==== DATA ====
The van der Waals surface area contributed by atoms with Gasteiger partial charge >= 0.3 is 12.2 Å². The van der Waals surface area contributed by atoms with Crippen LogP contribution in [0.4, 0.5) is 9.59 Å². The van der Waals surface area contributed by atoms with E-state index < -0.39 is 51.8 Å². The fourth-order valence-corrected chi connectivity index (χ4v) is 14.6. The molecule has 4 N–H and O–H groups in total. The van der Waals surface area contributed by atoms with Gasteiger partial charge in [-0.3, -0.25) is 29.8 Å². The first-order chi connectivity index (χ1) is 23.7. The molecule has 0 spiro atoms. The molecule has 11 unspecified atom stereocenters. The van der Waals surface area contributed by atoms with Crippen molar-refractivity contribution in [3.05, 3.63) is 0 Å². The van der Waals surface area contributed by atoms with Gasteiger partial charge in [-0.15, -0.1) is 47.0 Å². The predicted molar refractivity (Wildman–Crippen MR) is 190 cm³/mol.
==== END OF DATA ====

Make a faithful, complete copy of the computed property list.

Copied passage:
The van der Waals surface area contributed by atoms with Gasteiger partial charge >= 0.3 is 12.2 Å². The van der Waals surface area contributed by atoms with Crippen LogP contribution in [0.4, 0.5) is 9.59 Å². The van der Waals surface area contributed by atoms with E-state index < -0.39 is 51.8 Å². The fourth-order valence-corrected chi connectivity index (χ4v) is 14.6. The molecule has 4 N–H and O–H groups in total. The van der Waals surface area contributed by atoms with Gasteiger partial charge in [-0.3, -0.25) is 29.8 Å². The first-order chi connectivity index (χ1) is 23.7. The molecule has 0 spiro atoms. The molecule has 11 unspecified atom stereocenters. The van der Waals surface area contributed by atoms with Crippen molar-refractivity contribution in [3.05, 3.63) is 0 Å². The van der Waals surface area contributed by atoms with Gasteiger partial charge in [-0.15, -0.1) is 47.0 Å². The predicted molar refractivity (Wildman–Crippen MR) is 190 cm³/mol.